Uncle John's Bathroom Reader Vroom! Paperback – Sep 15 2011
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About the Author
The Bathroom Readers' Institute is a tight-knit group of loyal and skilled writers, researchers, and editors who have been working as a team for years. The BRI understands the habits of a very special market - Throne Sitters - and devotes itself to providing amazing facts and conversation pieces.
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Top Customer Reviews
Did you know that if it wasn't for the discovery of gasoline we would have more advanced electric cars because there was electric cars before there was gas powered cars.
For a non reader he seemed to really enjoy it.
Most Helpful Customer Reviews on Amazon.com (beta)
Published in 2011, VROOM! follows the tried-and-true BR format of short blurbs, two-three page articles, longer pieces and multi-part articles. In terms of "motorized marvels," my main interest is airplanes. Having said that, I discovered many genuinely interesting pieces in VROOM! on cars, ships, choppers and so on. Among the contents were:
*articles on Evil Knievel and other daredevils;
*a multi-part history of the land speed record;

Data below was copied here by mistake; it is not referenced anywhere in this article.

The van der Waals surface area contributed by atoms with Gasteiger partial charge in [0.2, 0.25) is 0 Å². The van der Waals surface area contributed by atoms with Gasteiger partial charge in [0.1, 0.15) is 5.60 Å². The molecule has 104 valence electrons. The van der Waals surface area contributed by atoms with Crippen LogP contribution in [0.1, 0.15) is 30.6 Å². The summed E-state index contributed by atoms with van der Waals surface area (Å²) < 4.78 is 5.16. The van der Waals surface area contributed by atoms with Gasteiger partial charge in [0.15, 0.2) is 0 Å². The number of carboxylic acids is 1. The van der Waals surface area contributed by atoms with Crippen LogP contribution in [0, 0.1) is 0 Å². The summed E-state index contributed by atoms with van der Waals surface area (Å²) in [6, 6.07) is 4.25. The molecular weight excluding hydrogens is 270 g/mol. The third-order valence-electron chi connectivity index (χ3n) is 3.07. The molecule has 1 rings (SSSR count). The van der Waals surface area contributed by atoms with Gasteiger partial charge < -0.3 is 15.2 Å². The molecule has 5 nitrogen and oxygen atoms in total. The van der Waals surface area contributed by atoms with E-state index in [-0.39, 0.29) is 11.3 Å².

*a two-pager on the development of crop dusting;
*odd means of transportation like tuk-tuks, boda-bodas and jeepneys;
*the development of hovercraft, icebreakers, etc.;
*the contemporary piracy scene;
*Indy 500 lore;
*fact/fiction in the TOP GUN movie;
*big, bigger and sinfully bigger yachts;
*drag racing legends;
*a history of the Orient Express;
*a four-parter on airships;
*James Bond cars; and,
*one of my favorites: funny one-liners from flight attendants.
In short, whatever your bent, VROOM! will supply you with hours of interesting, entertaining transportation history. Congrats, Uncle John, another winner! Recommended.
4,300 Helpful Votes!
I have to say, however, that I was disappointed in this effort. Unlike many of the bathroom readers before it, I was extremely familiar with most of the material here, which is not a bad thing at all. The problem is that there are many inaccuracies. For example, the author does not differentiate between a turbine engine and a turbocharger. This book is full of little items like this that most readers will never catch, but they will irritate and distract the reader who knows the material. My suggestion is that auto enthusiasts should not bother with this book.
The issue of inaccuracy seems to affect other bathroom readers that concentrate on a particular subject (such as Uncle John's Bathroom Reader History's Lists). That being said, I would also suggest that anyone seeking a bathroom reader look at any of the books in the series that do not concentrate on a particular subject. They are, frankly, more interesting and since the material is more varied, inaccurate information will not be as noticeable and thus not so much a distraction.